Consider these tax consequences when splitting assets in a divorce

With divorce filings high at the start of a new year, brush up on tax and other implications of marriage dissolution

Dec 30, 2014 @ 1:13 pm

By Liz Skinner

The kiss at midnight on New Year's Eve may be the last for many couples, if past years are any indication.

Divorce filings spike at the beginning of the year, and advisers need to be ready to help clients seeking to split.

Clients need to think about the tax implications of divorce, especially as they relate to certain investments.

“Divorce filings increase at the start of the year, unfortunately, with many setting New Year's resolutions to make a change,” said Diane Pearson, a planner and certified divorce financial analyst with Legend Financial Advisors.

For some couples, the holidays may have been unbearable, or they may have just waited until after the holidays for their kids' sake, she said. As soon as school starts up again, many unhappy couples focus on beginning the divorce process.

A analysis of divorce filings in the U.S. from 2008 to 2011 showed divorces shoot up in January, continue rising through February and peak in March. The whole divorce process takes anywhere from six months to over a year, depending on state laws.

(More: Mediating disputes between spouses part of advisers' job)

The family home tends to be the greatest asset, and what to do with it requires serious thought, Ms. Pearson said.

There's no one-size-fits-all solution in terms of who should get the house, which requires cash flow for paying taxes, utilities, upkeep and the mortgage, or whether it should be sold before the divorce is final, she explained.

One consideration is appreciation. If a spouse is awarded the family home and sells that property after the couple is officially divorced, only $250,000 in appreciation is exempted from taxes, compared to $500,000 if a married couple sold that home, she said.

Leslie Thompson, principal at Spectrum Management Group and a CDFA, recommends clients focus on the liquidity of assets that will be split by the couple. This can be especially tricky when there is real estate, retirement assets and privately held businesses to consider.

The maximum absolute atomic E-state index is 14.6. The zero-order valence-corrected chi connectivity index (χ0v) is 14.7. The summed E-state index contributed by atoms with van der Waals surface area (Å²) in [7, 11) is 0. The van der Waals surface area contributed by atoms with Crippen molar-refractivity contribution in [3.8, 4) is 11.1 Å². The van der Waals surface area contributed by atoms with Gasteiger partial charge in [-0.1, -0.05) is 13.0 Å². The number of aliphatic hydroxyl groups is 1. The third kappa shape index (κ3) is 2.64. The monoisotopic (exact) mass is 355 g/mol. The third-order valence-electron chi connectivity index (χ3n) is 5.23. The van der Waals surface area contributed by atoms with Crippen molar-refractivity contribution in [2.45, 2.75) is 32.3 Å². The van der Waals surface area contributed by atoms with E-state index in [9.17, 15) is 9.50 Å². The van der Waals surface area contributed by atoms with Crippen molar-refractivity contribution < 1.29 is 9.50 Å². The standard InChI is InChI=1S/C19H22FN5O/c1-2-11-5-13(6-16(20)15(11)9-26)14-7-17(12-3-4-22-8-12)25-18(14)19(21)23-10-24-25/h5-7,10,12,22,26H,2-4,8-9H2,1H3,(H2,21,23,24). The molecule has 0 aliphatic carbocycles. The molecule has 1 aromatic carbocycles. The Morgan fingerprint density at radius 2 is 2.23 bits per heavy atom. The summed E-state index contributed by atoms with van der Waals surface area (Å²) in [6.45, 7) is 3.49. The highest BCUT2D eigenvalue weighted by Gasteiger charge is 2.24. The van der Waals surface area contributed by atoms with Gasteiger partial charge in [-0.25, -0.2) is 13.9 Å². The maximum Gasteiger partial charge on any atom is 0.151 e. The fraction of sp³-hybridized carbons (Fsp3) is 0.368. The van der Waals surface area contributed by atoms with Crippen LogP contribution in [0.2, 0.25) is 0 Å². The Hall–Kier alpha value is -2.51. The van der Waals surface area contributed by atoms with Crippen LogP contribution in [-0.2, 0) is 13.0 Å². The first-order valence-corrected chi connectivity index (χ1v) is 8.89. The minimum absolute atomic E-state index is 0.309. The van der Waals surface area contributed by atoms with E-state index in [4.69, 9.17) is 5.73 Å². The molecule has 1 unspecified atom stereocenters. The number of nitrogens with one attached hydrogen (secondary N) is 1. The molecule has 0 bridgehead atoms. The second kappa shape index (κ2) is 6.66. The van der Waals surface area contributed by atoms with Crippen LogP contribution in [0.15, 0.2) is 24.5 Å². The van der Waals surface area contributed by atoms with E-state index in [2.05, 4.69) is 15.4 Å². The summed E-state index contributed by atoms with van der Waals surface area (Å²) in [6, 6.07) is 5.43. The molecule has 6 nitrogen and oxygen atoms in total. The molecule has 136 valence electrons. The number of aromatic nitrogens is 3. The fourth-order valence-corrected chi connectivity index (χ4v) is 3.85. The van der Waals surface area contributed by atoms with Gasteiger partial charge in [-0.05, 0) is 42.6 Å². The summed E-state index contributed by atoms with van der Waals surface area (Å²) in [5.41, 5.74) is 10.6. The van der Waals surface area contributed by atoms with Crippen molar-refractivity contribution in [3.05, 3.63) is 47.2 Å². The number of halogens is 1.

Most of the time she has an answer regarding the primary home, especially the large ones.

“I typically recommend that neither party keep the home,” she said. “Typically the children are grown with the clients I work with and neither of them needs so much house.”

With investments such as mutual funds and stocks, it's most important that everyone understand the cost basis that goes along with those, Ms. Pearson said.

For instance, the low-wage earner of the couple may be the best recipient of stock that was held for 20 years and has appreciated significantly because the spouse who falls in the lower tax bracket will owe a smaller amount in long-term capital gains when they file separately.

In cases with limited partnerships, the tax brackets of the two spouses also are important, as well as understanding any lock-up period that would make it difficult to turn the asset into cash flow, she said.

There also are Social Security implications to think about, including whether and when a person can qualify for spousal benefits.

“Also, make sure to keep both parties in the loop if you have been dealing with them as a couple,” Ms. Pearson said. “Meet with them together if at all possible.”

(More: Advisers need to be nurturers when helping a woman through life changes)

Lauren Prince, owner of Prince Financial Advisory and also a CDMA, agreed that figuring out the embedded capital gains of investments that will have to be sold is paramount.

“You don't want one half of the couple stuck with high capital gains when the other half isn't,” Ms. Prince said.

She also recommends divorcing couples first pay off marital debts like credit cards.

“They probably want to pay off bad debt and close joint accounts,” she said. “You don't want one irate spouse charging things just for spite or anger.”

Ms. Prince recommends advisers learn about the benefits of different divorce processes.

If there is some cooperation, a divorce facilitated by a mediator or through a collaborative process with the spouses and their lawyers can be more dignified and cheaper, Ms. Prince said.

When there is mental or physical abuse in the marriage, litigation is probably the way to go, she said.

Divorce among older couples is especially on the rise, and differences in retirement plan savings amounts should be a factor of concern. People over age 50 are twice as likely to get divorced as they were in 1990, according to an October 2014 paper from the Council on Contemporary Families.


How do you help clients who are divorcing?

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